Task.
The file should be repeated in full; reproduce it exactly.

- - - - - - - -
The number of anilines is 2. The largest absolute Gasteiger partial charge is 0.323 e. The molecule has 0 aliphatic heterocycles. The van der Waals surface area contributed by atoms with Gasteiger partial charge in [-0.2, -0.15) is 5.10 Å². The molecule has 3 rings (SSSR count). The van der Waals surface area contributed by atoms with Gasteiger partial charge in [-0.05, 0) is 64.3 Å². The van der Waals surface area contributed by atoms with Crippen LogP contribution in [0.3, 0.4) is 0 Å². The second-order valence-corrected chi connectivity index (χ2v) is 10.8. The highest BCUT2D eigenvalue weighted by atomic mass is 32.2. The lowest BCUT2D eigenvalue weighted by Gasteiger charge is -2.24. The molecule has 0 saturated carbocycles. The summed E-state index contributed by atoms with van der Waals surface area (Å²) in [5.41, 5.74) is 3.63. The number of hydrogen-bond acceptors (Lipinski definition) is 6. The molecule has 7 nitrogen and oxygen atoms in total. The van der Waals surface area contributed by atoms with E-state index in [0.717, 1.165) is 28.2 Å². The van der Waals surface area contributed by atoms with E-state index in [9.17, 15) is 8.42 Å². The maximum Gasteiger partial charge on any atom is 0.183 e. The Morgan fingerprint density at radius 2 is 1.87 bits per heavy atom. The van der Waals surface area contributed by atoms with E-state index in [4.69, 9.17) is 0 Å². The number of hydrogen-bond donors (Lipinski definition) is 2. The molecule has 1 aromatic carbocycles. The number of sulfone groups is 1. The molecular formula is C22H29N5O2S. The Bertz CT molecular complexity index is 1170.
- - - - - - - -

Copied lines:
The number of anilines is 2. The largest absolute Gasteiger partial charge is 0.323 e. The molecule has 0 aliphatic heterocycles. The van der Waals surface area contributed by atoms with Gasteiger partial charge in [-0.2, -0.15) is 5.10 Å². The molecule has 3 rings (SSSR count). The van der Waals surface area contributed by atoms with Gasteiger partial charge in [-0.05, 0) is 64.3 Å². The van der Waals surface area contributed by atoms with Crippen LogP contribution in [0.3, 0.4) is 0 Å². The second-order valence-corrected chi connectivity index (χ2v) is 10.8. The highest BCUT2D eigenvalue weighted by atomic mass is 32.2. The lowest BCUT2D eigenvalue weighted by Gasteiger charge is -2.24. The molecule has 0 saturated carbocycles. The summed E-state index contributed by atoms with van der Waals surface area (Å²) in [5.41, 5.74) is 3.63. The number of hydrogen-bond acceptors (Lipinski definition) is 6. The molecule has 7 nitrogen and oxygen atoms in total. The van der Waals surface area contributed by atoms with E-state index in [0.717, 1.165) is 28.2 Å². The van der Waals surface area contributed by atoms with E-state index in [9.17, 15) is 8.42 Å². The maximum Gasteiger partial charge on any atom is 0.183 e. The Morgan fingerprint density at radius 2 is 1.87 bits per heavy atom. The van der Waals surface area contributed by atoms with E-state index in [4.69, 9.17) is 0 Å². The number of hydrogen-bond donors (Lipinski definition) is 2. The molecule has 1 aromatic carbocycles. The number of sulfone groups is 1. The molecular formula is C22H29N5O2S. The Bertz CT molecular complexity index is 1170.